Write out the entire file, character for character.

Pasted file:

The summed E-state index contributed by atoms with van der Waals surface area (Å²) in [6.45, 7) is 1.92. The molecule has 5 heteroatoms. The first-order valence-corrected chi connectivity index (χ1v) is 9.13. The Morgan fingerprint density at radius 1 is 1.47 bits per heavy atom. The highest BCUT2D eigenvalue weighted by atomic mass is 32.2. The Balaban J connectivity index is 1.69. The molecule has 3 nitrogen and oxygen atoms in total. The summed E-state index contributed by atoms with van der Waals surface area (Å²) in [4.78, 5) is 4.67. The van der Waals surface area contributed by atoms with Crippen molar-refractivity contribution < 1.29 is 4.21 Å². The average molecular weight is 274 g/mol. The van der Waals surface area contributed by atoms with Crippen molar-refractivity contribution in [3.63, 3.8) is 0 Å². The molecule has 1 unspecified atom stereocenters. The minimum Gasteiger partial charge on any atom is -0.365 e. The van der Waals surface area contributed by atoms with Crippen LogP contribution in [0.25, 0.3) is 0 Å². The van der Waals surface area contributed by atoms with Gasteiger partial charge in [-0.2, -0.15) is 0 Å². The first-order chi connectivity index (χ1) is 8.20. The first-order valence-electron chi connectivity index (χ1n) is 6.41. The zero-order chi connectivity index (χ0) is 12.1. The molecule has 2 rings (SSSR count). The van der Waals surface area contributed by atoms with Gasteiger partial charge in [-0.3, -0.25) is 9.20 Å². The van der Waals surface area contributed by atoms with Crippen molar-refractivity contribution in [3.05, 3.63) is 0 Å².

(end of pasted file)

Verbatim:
The summed E-state index contributed by atoms with van der Waals surface area (Å²) in [6.45, 7) is 1.92. The molecule has 5 heteroatoms. The first-order valence-corrected chi connectivity index (χ1v) is 9.13. The Morgan fingerprint density at radius 1 is 1.47 bits per heavy atom. The highest BCUT2D eigenvalue weighted by atomic mass is 32.2. The Balaban J connectivity index is 1.69. The molecule has 3 nitrogen and oxygen atoms in total. The summed E-state index contributed by atoms with van der Waals surface area (Å²) in [4.78, 5) is 4.67. The van der Waals surface area contributed by atoms with Crippen molar-refractivity contribution < 1.29 is 4.21 Å². The average molecular weight is 274 g/mol. The van der Waals surface area contributed by atoms with Crippen molar-refractivity contribution in [3.63, 3.8) is 0 Å². The molecule has 1 unspecified atom stereocenters. The minimum Gasteiger partial charge on any atom is -0.365 e. The van der Waals surface area contributed by atoms with Crippen LogP contribution in [0.25, 0.3) is 0 Å². The van der Waals surface area contributed by atoms with Gasteiger partial charge in [-0.2, -0.15) is 0 Å². The first-order chi connectivity index (χ1) is 8.20. The first-order valence-electron chi connectivity index (χ1n) is 6.41. The zero-order chi connectivity index (χ0) is 12.1. The molecule has 2 rings (SSSR count). The van der Waals surface area contributed by atoms with Gasteiger partial charge in [-0.3, -0.25) is 9.20 Å². The van der Waals surface area contributed by atoms with Crippen molar-refractivity contribution in [3.05, 3.63) is 0 Å².